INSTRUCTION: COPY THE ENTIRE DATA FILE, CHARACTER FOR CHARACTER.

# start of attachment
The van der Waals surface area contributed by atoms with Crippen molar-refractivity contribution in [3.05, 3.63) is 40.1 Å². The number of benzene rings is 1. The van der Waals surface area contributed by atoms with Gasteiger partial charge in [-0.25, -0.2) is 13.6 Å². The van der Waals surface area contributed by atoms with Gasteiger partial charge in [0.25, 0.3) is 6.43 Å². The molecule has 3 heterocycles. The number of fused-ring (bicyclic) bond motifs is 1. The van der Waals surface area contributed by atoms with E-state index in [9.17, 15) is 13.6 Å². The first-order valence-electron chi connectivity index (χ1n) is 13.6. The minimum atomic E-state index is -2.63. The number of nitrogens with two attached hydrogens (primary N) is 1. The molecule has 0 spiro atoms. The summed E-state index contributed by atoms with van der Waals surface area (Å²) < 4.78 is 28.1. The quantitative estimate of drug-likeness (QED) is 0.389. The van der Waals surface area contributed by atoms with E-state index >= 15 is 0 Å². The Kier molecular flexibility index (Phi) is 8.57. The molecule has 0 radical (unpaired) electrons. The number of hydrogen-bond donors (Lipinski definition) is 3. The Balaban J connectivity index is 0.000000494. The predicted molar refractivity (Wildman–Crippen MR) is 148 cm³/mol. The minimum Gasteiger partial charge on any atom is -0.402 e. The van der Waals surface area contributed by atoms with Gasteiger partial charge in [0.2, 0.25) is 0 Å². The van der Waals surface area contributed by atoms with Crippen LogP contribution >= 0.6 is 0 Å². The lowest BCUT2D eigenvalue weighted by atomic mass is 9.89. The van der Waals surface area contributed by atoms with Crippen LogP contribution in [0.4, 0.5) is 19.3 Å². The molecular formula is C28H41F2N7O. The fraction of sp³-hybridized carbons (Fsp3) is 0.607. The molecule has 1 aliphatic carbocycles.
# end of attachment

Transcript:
The van der Waals surface area contributed by atoms with Crippen molar-refractivity contribution in [3.05, 3.63) is 40.1 Å². The number of benzene rings is 1. The van der Waals surface area contributed by atoms with Gasteiger partial charge in [-0.25, -0.2) is 13.6 Å². The van der Waals surface area contributed by atoms with Gasteiger partial charge in [0.25, 0.3) is 6.43 Å². The molecule has 3 heterocycles. The number of fused-ring (bicyclic) bond motifs is 1. The van der Waals surface area contributed by atoms with E-state index in [9.17, 15) is 13.6 Å². The first-order valence-electron chi connectivity index (χ1n) is 13.6. The minimum atomic E-state index is -2.63. The number of nitrogens with two attached hydrogens (primary N) is 1. The molecule has 0 spiro atoms. The summed E-state index contributed by atoms with van der Waals surface area (Å²) < 4.78 is 28.1. The quantitative estimate of drug-likeness (QED) is 0.389. The van der Waals surface area contributed by atoms with E-state index >= 15 is 0 Å². The Kier molecular flexibility index (Phi) is 8.57. The molecule has 0 radical (unpaired) electrons. The number of hydrogen-bond donors (Lipinski definition) is 3. The Balaban J connectivity index is 0.000000494. The predicted molar refractivity (Wildman–Crippen MR) is 148 cm³/mol. The minimum Gasteiger partial charge on any atom is -0.402 e. The van der Waals surface area contributed by atoms with Gasteiger partial charge in [0.2, 0.25) is 0 Å². The van der Waals surface area contributed by atoms with Crippen LogP contribution >= 0.6 is 0 Å². The lowest BCUT2D eigenvalue weighted by atomic mass is 9.89. The van der Waals surface area contributed by atoms with Crippen LogP contribution in [0.4, 0.5) is 19.3 Å². The molecular formula is C28H41F2N7O. The fraction of sp³-hybridized carbons (Fsp3) is 0.607. The molecule has 1 aliphatic carbocycles.